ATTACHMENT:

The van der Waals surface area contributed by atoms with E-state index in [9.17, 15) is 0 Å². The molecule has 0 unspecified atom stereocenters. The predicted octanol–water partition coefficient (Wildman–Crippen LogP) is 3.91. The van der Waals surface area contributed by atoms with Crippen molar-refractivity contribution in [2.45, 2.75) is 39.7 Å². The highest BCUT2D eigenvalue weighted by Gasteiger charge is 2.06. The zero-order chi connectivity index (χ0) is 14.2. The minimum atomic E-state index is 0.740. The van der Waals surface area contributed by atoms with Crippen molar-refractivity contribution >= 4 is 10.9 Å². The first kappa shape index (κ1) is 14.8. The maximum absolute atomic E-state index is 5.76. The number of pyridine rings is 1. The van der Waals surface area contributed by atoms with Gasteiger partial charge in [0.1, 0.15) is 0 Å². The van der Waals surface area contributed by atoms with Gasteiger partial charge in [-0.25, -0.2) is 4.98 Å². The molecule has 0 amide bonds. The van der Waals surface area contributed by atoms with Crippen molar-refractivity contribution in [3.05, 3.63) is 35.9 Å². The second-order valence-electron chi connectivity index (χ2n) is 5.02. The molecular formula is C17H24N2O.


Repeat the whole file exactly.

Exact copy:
The van der Waals surface area contributed by atoms with E-state index in [9.17, 15) is 0 Å². The molecule has 0 unspecified atom stereocenters. The predicted octanol–water partition coefficient (Wildman–Crippen LogP) is 3.91. The van der Waals surface area contributed by atoms with Crippen molar-refractivity contribution in [2.45, 2.75) is 39.7 Å². The highest BCUT2D eigenvalue weighted by Gasteiger charge is 2.06. The zero-order chi connectivity index (χ0) is 14.2. The minimum atomic E-state index is 0.740. The van der Waals surface area contributed by atoms with Crippen molar-refractivity contribution >= 4 is 10.9 Å². The first kappa shape index (κ1) is 14.8. The maximum absolute atomic E-state index is 5.76. The number of pyridine rings is 1. The van der Waals surface area contributed by atoms with Gasteiger partial charge in [0.1, 0.15) is 0 Å². The van der Waals surface area contributed by atoms with Gasteiger partial charge in [-0.25, -0.2) is 4.98 Å². The molecule has 0 amide bonds. The van der Waals surface area contributed by atoms with Crippen molar-refractivity contribution in [3.05, 3.63) is 35.9 Å². The second-order valence-electron chi connectivity index (χ2n) is 5.02. The molecular formula is C17H24N2O.